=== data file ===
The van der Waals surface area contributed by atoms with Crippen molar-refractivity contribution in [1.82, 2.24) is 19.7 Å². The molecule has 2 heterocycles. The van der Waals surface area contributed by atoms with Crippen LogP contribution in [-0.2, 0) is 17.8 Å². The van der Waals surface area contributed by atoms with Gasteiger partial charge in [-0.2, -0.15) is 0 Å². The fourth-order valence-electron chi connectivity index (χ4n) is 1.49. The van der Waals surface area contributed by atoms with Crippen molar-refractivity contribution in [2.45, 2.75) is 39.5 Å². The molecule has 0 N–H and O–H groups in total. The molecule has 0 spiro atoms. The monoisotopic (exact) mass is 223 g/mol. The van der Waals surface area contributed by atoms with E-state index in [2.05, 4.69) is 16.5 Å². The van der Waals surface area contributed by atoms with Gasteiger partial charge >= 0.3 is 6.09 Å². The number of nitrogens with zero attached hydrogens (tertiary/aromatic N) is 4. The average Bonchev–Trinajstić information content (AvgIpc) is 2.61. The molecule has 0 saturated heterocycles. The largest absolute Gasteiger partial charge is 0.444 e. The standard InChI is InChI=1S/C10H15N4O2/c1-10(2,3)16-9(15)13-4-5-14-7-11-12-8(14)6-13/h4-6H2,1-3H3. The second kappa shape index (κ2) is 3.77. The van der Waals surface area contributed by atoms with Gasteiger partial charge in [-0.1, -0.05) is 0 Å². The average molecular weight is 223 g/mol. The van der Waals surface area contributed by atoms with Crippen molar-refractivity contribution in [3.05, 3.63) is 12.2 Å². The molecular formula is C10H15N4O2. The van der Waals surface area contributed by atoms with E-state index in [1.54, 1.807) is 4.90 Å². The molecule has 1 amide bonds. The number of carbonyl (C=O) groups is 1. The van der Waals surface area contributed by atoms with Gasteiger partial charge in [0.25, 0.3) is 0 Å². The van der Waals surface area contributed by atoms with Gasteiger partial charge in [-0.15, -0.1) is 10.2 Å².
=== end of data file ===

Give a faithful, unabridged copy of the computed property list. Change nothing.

The van der Waals surface area contributed by atoms with Crippen molar-refractivity contribution in [1.82, 2.24) is 19.7 Å². The molecule has 2 heterocycles. The van der Waals surface area contributed by atoms with Crippen LogP contribution in [-0.2, 0) is 17.8 Å². The van der Waals surface area contributed by atoms with Gasteiger partial charge in [-0.2, -0.15) is 0 Å². The fourth-order valence-electron chi connectivity index (χ4n) is 1.49. The van der Waals surface area contributed by atoms with Crippen molar-refractivity contribution in [2.45, 2.75) is 39.5 Å². The molecule has 0 N–H and O–H groups in total. The molecule has 0 spiro atoms. The monoisotopic (exact) mass is 223 g/mol. The van der Waals surface area contributed by atoms with E-state index in [2.05, 4.69) is 16.5 Å². The van der Waals surface area contributed by atoms with Gasteiger partial charge >= 0.3 is 6.09 Å². The number of nitrogens with zero attached hydrogens (tertiary/aromatic N) is 4. The average Bonchev–Trinajstić information content (AvgIpc) is 2.61. The molecule has 0 saturated heterocycles. The largest absolute Gasteiger partial charge is 0.444 e. The standard InChI is InChI=1S/C10H15N4O2/c1-10(2,3)16-9(15)13-4-5-14-7-11-12-8(14)6-13/h4-6H2,1-3H3. The second kappa shape index (κ2) is 3.77. The van der Waals surface area contributed by atoms with Gasteiger partial charge in [-0.1, -0.05) is 0 Å². The average molecular weight is 223 g/mol. The van der Waals surface area contributed by atoms with Crippen molar-refractivity contribution in [3.05, 3.63) is 12.2 Å². The molecular formula is C10H15N4O2. The van der Waals surface area contributed by atoms with E-state index in [1.54, 1.807) is 4.90 Å². The molecule has 1 amide bonds. The number of carbonyl (C=O) groups is 1. The van der Waals surface area contributed by atoms with Gasteiger partial charge in [0.25, 0.3) is 0 Å². The van der Waals surface area contributed by atoms with Gasteiger partial charge in [-0.15, -0.1) is 10.2 Å².